NEW YORK (1010 WINS) – Officials said Thursday that 370 city school buildings had their ventilation fully inspected in two days, as workers go through a “final run through” to make sure the buildings are safe before students return in a couple weeks. A list outlining the status of each inspected school will be placed online.
Mayor Bill de Blasio said school custodial teams, the School Construction Authority and the Division of School Facilities have been working since early June to make sure the city's roughly 1,800 school buildings have adequate ventilation, among other safety measures.
“What’s happening right now is a final run through, a final set of inspections,” de Blasio said. “I liken it to the checklist before you lift off. We’re making sure everything is right and anything that needs work, it will get that work.”
“If any part of a building, if any classroom is not ready, we will not use it until it’s healthy and safe for everyone,” the mayor said.
School Construction Authority President Lorraine Grillo said that with 370 school building inspections completed another 247 more inspections were scheduled for Thursday.
“I just want to say that in my 26-plus years as an employee of the School Construction Authority, I have never seen such an unprecedented effort—370 buildings visited in two days,” Grillo said.
She said the city has final reports on 99 buildings and that 92 percent of rooms in those buildings “are just fine.”
“For the other 8 percent, there are small issues that came up,” she said. “Give an example, a school in Brooklyn where we found two rooms that still had windows nailed shut. That is going to be taken care of today.”
Grillo said custodians have been doing things like testing the air, replacing air filters and doing deep-cleaning.
George Roussey, a senior director at the NYC School Construction Authority, said teams have been hitting every classroom in buildings.
“It’s actually every space where there’s students and where teachers are going to be,” Roussey said.
De Blasio said the city will document the status of every school building on the DOE website.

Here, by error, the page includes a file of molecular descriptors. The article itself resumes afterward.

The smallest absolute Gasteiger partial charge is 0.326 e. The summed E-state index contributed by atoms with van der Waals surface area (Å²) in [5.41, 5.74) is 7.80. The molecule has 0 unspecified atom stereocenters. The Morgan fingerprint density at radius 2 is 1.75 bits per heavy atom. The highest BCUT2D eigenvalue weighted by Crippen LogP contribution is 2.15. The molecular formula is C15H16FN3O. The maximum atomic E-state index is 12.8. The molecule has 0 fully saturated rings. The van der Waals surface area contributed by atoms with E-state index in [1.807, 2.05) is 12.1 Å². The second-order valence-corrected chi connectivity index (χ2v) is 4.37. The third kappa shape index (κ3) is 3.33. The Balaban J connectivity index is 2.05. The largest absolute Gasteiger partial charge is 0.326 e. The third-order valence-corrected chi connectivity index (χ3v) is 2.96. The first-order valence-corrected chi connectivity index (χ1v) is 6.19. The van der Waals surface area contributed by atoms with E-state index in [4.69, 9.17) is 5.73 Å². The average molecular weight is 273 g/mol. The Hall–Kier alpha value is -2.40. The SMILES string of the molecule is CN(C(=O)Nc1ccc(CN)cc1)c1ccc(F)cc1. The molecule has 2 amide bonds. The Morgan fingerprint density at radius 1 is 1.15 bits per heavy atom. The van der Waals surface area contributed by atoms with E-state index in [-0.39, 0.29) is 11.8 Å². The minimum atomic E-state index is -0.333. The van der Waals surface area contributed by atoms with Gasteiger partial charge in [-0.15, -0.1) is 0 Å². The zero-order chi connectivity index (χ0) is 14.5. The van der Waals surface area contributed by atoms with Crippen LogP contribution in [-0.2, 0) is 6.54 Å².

“We’re going to list the status of every single school as they go through the inspections,” the mayor said. “And we’ll be adding to the list every day as more inspection results are analyzed and completed. You’ll see the specific schools that have passed and are all ready to go. You’ll see the schools that still need work.”
Meanwhile, de Blasio said the city had come to an agreement with the United Federation of Teachers union on instructional guidance for blended learning when the school year starts.
Under the agreement, blended learning students will have two different teachers—one who teaches in-person and another who teaches remotely. Students will switch between the teachers on their days learning remotely and in-class.
The teachers will have 30 minutes before classes each day to collaborate, de Blasio said.
The mayor said fully remote students will also have live instruction every day.
“It really helps to clarify how work will be done with kids who are in school, kids who are in blended learning and outside the school that day, and of course kids who are remote full-time,” de Blasio said of the agreement.
The mayor said the agreement “clarifies that there will be planning time every day for teachers—30 minutes at the start of the day to work out the team approach for that day—and to work through how to maximize the use of technology for the good of all, while still getting the unbeatable impact of in-person learning.”